If writer’s block has got you stuck, stop staring at a blinking cursor and telling yourself to think. Like a toddler who has just learned the word no, your brain will probably just get more stubborn the more insistent you get. It’s time for a new strategy.
Use writing prompts to help get your neurons started. If you enter the phrase “writing prompts” into your search engine of choice, you’ll find oodles of websites offering hypothetical scenarios or questions that you could use for inspiration. Another trick is to go to websites such as Duotrope.com, which compile calls for submissions from publishers and editors. Some are surprisingly specific, and if you get your inspiration from calls for submissions, there will be an obvious place to submit your story for publication when it’s done.
Pick other people’s brains. Writer’s block is common, but writers’ block is rare. Consulting other people is especially useful when you’re in the middle of a story and you’re not sure what should happen next. Sometimes it’s not even ideas that other people come up with that turn out to be useful, but the questions that they ask in the process of trying to think of a suggestion, which may prompt you to think about what you are writing in a new way.
If you don’t have a friend handy to discuss things with, try an online forum for authors, such as the one on Scribophile.com. You may be able to get some ideas from people you don’t know (yet) and return the favor by helping someone else who’s stuck.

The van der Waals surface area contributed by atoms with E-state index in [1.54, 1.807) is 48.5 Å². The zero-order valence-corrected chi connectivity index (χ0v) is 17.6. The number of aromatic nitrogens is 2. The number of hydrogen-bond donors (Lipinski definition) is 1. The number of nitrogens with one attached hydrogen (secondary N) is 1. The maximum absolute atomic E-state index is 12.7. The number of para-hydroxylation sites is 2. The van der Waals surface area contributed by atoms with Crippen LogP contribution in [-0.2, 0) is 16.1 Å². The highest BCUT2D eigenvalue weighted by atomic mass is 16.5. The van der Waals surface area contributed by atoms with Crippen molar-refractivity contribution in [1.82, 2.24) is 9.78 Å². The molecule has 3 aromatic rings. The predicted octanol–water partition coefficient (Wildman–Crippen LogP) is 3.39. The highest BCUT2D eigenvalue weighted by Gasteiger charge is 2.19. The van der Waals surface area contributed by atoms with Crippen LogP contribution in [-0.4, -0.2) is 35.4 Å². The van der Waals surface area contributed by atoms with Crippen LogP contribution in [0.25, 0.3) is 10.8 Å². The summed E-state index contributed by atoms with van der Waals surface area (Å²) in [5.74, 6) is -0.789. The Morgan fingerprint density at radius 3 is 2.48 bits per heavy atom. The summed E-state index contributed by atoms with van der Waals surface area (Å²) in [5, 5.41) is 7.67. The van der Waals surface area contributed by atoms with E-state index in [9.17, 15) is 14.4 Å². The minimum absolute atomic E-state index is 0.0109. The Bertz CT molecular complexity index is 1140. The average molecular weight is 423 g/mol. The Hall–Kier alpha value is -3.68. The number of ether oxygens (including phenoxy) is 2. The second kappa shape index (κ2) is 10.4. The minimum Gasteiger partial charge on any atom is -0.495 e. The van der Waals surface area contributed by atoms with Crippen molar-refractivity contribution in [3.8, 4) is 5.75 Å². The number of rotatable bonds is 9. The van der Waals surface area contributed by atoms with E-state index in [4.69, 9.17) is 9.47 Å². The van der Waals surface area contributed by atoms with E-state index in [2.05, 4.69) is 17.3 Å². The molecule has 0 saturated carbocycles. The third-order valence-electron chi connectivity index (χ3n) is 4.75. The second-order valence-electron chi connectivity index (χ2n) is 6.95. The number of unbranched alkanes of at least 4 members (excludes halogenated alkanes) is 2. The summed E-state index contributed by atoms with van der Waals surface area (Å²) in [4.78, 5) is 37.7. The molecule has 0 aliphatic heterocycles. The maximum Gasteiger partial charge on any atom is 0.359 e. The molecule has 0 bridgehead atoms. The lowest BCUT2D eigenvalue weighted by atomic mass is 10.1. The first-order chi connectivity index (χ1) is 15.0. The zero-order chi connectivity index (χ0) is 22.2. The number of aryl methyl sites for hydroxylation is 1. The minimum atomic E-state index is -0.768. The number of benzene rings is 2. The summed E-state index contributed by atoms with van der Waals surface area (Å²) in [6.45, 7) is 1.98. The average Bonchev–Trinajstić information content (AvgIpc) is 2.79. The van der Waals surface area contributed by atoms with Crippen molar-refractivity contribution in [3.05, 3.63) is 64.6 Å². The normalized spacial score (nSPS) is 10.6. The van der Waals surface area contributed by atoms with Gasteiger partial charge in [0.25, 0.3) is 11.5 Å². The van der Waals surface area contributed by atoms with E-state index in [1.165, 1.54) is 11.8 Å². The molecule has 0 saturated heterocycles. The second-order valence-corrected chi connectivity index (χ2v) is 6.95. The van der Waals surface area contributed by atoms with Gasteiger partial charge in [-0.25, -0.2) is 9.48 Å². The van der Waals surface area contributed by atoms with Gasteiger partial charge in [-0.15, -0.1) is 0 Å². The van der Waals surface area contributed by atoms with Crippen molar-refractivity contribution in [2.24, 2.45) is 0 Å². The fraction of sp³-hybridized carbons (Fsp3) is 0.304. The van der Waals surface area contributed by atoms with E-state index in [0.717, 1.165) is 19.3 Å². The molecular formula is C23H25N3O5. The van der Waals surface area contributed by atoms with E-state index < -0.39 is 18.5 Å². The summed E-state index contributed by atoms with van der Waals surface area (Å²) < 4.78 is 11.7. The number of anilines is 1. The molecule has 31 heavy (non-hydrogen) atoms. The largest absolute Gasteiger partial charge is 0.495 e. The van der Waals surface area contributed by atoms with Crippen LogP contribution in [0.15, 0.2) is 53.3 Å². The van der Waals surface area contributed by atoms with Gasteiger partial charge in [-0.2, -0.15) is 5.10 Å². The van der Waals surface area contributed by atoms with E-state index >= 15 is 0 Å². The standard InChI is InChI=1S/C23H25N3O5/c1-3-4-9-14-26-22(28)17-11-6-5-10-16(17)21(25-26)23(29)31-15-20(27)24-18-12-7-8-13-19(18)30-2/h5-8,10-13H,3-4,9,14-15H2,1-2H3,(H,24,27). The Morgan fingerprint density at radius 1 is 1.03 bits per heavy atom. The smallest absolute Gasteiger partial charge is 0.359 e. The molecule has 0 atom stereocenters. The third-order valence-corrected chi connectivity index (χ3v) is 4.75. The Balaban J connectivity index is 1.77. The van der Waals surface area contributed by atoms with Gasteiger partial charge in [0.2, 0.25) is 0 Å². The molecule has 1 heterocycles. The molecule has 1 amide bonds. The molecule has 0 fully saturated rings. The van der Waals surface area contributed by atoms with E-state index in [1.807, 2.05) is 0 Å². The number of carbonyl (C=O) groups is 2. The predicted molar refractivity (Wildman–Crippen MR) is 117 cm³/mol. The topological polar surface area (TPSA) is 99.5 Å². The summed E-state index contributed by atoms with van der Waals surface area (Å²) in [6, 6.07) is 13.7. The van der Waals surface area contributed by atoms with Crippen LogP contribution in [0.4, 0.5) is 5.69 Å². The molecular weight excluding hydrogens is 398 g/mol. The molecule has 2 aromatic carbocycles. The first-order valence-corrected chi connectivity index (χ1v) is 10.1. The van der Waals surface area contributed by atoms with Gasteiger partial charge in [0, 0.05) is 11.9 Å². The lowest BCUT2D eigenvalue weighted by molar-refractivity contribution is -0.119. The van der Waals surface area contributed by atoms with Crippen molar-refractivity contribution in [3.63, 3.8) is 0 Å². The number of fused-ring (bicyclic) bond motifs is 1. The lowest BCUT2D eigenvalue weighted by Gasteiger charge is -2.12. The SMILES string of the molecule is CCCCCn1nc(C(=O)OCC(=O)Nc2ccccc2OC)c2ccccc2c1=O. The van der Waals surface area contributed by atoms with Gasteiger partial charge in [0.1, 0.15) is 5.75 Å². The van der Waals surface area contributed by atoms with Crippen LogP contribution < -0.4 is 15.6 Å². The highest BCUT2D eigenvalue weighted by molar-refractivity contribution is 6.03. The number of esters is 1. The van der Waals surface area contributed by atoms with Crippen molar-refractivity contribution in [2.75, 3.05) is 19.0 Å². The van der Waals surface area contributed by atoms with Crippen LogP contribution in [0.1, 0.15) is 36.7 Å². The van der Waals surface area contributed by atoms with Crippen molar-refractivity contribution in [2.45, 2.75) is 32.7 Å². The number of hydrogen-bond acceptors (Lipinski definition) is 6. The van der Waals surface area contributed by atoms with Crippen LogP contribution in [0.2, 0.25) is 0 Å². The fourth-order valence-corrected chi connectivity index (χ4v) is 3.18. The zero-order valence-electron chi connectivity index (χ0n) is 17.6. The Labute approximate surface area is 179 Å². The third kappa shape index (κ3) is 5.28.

Write things out of order. If you’re trying to tell a story in chronological order and you get stuck, it’s okay to skip ahead a little, or go back in time. Don’t worry about making the details consistent with what you’ve already written. Sometimes the inconsistencies are can help you figure out what you need to change in order to get past the place where you got stuck.
Write in secret. You may be censoring yourself as you imagine what other people will think of what you wrote, before you even write it. This can block a lot of good ideas before you really give yourself time to explore them. Try writing alone, store your work somewhere hidden, and lock it up or password protect it. Don’t even tell people that a piece of writing exists until you’re sure you want to share it, just like you don’t open your mouth to share your thoughts unless you decide they’re worth sharing. If you treat your first drafts more like thoughts than like speech, your internal censor may put the cap back on its big black marker.